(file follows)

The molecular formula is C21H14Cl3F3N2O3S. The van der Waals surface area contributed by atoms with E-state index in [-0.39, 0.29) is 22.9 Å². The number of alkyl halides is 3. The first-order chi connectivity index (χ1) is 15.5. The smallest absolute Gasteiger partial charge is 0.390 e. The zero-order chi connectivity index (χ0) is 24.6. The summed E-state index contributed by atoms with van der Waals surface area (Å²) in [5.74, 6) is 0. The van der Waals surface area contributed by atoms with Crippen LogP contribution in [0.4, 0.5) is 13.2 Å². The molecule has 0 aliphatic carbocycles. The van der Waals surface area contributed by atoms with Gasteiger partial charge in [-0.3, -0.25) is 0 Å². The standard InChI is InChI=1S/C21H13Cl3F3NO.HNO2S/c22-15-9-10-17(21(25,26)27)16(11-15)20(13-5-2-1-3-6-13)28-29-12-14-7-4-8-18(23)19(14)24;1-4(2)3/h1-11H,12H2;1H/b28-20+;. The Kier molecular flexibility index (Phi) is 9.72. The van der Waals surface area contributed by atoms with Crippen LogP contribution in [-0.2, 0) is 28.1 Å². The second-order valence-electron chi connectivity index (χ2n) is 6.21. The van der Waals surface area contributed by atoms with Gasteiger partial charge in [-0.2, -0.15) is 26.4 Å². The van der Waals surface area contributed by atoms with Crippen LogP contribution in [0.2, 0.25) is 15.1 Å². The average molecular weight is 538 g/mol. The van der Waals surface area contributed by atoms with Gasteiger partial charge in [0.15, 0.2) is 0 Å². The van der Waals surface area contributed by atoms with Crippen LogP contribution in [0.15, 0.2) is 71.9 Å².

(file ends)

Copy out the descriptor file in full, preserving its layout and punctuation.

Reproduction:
The molecular formula is C21H14Cl3F3N2O3S. The van der Waals surface area contributed by atoms with E-state index in [-0.39, 0.29) is 22.9 Å². The number of alkyl halides is 3. The first-order chi connectivity index (χ1) is 15.5. The smallest absolute Gasteiger partial charge is 0.390 e. The zero-order chi connectivity index (χ0) is 24.6. The summed E-state index contributed by atoms with van der Waals surface area (Å²) in [5.74, 6) is 0. The van der Waals surface area contributed by atoms with Crippen LogP contribution in [0.4, 0.5) is 13.2 Å². The molecule has 0 aliphatic carbocycles. The van der Waals surface area contributed by atoms with Gasteiger partial charge in [-0.3, -0.25) is 0 Å². The standard InChI is InChI=1S/C21H13Cl3F3NO.HNO2S/c22-15-9-10-17(21(25,26)27)16(11-15)20(13-5-2-1-3-6-13)28-29-12-14-7-4-8-18(23)19(14)24;1-4(2)3/h1-11H,12H2;1H/b28-20+;. The Kier molecular flexibility index (Phi) is 9.72. The van der Waals surface area contributed by atoms with Crippen LogP contribution in [-0.2, 0) is 28.1 Å². The second-order valence-electron chi connectivity index (χ2n) is 6.21. The van der Waals surface area contributed by atoms with Gasteiger partial charge in [-0.2, -0.15) is 26.4 Å². The van der Waals surface area contributed by atoms with Crippen LogP contribution in [0.2, 0.25) is 15.1 Å². The average molecular weight is 538 g/mol. The van der Waals surface area contributed by atoms with Gasteiger partial charge in [0.15, 0.2) is 0 Å². The van der Waals surface area contributed by atoms with Crippen LogP contribution in [0.15, 0.2) is 71.9 Å².